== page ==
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The venue is home to cultured entertainment such as string quartets and one-man plays.
By KATHERINE GAZELLA
© St. Petersburg Times, published February 15, 2001
TARPON SPRINGS -- In the plush seats below, ladies in tasteful dresses and men in suits chatter quietly and rustle programs for an evening of Mozart and Brahms. From his perch above the theater, Michael Raysses dims the lights.
"Okay, they're standing by?" he says into a headset. "Tell them not to go until you cue them."
Raysses, the theater operations manager, slides a few levers on the light board, and a spotlight shines on a few potted plants against a black backdrop. He moves another lever, and the light illuminates four chairs in the middle of the stage.
The Penderecki String Quartet emerges from backstage.
With the first notes of Mozart's String Quartet in G Major, another evening of highbrow entertainment is under way at the Tarpon Springs Performing Arts Center. The theater once was a high school basketball court. Now, on most Tuesday nights, it serves as the meeting room for Tarpon Springs City Commission. On other evenings, however, it becomes a local hub of culture and worldly entertainment.
One or two performances are offered almost every week at the venue, which seats up to 370 people. That is similar to the number of events held at the smaller theaters at the Tampa Bay Performing Arts Center, which has a much larger staff and the ability to draw residents from a bigger city.
Performers at the Tarpon Springs theater range from classical musicians to folk singers to actors performing one-man plays.
"We try to do things that people wouldn't see elsewhere," said Kathy Monahan, director of cultural affairs in the city and the driving force behind the arts center. "We want people to feel they know more when they leave than when they came."
In some ways, Tarpon Springs is an unlikely place for weekly performances by string quartets, flamenco dancers and John Philip Sousa operettas. With only about 20,000 residents, Tarpon Springs is far from being a big city. In the minds of many, it is associated with sponge divers, a rugged waterfront and spinach pie or spanikopita.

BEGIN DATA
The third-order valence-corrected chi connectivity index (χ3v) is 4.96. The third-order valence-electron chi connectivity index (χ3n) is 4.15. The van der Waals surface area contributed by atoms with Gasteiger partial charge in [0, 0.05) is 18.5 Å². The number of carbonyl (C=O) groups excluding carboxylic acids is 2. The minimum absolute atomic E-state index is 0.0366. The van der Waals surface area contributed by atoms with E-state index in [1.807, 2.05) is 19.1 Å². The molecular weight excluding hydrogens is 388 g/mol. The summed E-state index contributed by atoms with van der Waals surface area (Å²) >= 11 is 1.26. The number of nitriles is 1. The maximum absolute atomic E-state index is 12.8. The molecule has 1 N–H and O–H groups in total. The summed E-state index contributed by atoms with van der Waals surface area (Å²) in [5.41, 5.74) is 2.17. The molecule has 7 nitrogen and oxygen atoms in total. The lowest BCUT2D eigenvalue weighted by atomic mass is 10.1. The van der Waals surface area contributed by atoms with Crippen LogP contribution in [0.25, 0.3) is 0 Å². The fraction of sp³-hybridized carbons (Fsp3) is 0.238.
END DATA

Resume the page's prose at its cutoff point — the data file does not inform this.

But Tarpon Springs has been a home for the performing arts for decades, Monahan said.
Early in the century, Tarpon Springs had a citizens band that performed throughout town. Old photographs show scenes from two theaters in the city, including one that had performances of "polite vaudeville" shows. In the 1920s, she said, performances were held on a floating stage in Spring Bayou.
In addition to having a solid history of performing arts in the city, there are other reasons for the theater's success, Monahan said.
The building, which was once Tarpon Springs High School and now houses City Hall, is a charming venue that has been altered for good acoustics, she said. Also, the people who live in Tarpon Springs contribute greatly to the success of the theater, she said.
"It is a town where people like to go out," she said. "I really think the more opportunities you provide, the more people will get in the habit of going out."
She would never say so, but there is another reason the theater thrives: Monahan herself. With a doctorate in musicology from the University of Pittsburgh and a keen interest in classical music, Monahan, 51, books most of the artists and ensures that the quality of the acts remains high.
"It's because of Kathy's expertise," Raysses said. "Quality is our No. 1 thing here. Everything has to be top-notch."
Before coming to Tarpon Springs six years ago, Raysses, 49, did lighting and sound work for concerts by dozens of acts, including the Rolling Stones, Aerosmith and Bob Seeger. He was a stage technician for concerts by the Cowboy Junkies, David Byrne, New Order and others.